Factor structures (principal axis factoring with promax rotation, power = 4) of the scales of VIA-120 (both samples) were compared with the factor structure of the VIA-240 (Sample 1, Table 3). The previously established five-component solution could be replicated with both versions (e.g., Littman-Ovadia & Lavy, 2012; Ruch et al. 2010). The variance accounted for 64.38% and 57.82% in the data for the VIA-120 and 72.69% for the VIA-240. In line with previous studies (e.g., Ruch et al. 2010; Littman-Ovadia 2015; Azañedo et al. 2017) the five factors identified were labelled as follows: (1) emotional character strengths, (2) interpersonal character strengths, (3) character strengths of restraint, (4) intellectual character strengths, and (5) theological character strengths. We found that seven VIA-240 scales and seven VIA-120 (Sample 1) scales demonstrated double loadings (difference ≤ .10 between scales’ loadings, criterion according to Ruch et al. 2010) and that two character strengths (hope and open-mindedness) of the VIA-120 did not load on the same factors as in the VIA-240 (theological vs. emotional and restraint vs. intellectual character strengths). Further the character strength love in both versions did not load as in previous publications on the factor emotional character strengths (Littman-Ovadia 2015; Ruch et al. 2010) but on the factors interpersonal (VIA-240) and theological strengths (VIA-120). Tucker’s Phi indicated for the VIA-120 an acceptable level of congruence with the VIA – 240 ranging from .93 (intellectual character strengths) to .99 (emotional, interpersonal, restraint and theological character strengths) for Sample 1 and .95 (emotional, interpersonal and intellectual character strengths), .97 (theological character strengths) and .98 (restraint character strengths) for Sample 2.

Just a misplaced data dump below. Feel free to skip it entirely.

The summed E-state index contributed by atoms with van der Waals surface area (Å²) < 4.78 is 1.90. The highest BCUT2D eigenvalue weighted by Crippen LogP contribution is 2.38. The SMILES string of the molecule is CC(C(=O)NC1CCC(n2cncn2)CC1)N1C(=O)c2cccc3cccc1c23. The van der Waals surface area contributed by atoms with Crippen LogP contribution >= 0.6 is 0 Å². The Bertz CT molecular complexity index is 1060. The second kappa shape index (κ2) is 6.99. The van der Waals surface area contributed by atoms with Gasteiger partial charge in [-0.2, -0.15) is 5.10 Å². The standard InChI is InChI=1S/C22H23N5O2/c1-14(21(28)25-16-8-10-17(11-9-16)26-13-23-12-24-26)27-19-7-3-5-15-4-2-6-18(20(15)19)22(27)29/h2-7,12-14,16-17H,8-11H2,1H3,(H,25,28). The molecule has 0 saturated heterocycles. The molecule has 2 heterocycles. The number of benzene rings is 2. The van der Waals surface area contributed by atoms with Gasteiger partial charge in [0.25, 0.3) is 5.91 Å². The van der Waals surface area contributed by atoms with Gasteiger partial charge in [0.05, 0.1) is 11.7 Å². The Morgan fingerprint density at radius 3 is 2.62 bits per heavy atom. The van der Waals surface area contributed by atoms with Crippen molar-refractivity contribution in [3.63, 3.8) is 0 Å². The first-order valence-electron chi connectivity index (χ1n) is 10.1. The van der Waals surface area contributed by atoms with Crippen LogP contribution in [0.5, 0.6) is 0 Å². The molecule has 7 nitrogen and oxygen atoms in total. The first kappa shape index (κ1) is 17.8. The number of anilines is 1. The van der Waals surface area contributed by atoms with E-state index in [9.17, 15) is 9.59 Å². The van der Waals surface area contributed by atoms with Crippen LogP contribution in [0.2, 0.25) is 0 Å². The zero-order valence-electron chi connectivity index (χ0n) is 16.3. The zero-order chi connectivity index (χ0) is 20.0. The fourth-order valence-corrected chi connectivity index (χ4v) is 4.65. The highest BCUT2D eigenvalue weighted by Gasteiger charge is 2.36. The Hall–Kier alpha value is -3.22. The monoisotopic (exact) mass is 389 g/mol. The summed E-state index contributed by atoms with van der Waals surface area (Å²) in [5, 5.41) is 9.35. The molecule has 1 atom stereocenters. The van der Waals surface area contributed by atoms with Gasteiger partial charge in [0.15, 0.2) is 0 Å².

Our results indicated a sufficient convergence between the factor structures of the original and the short form (Table 3).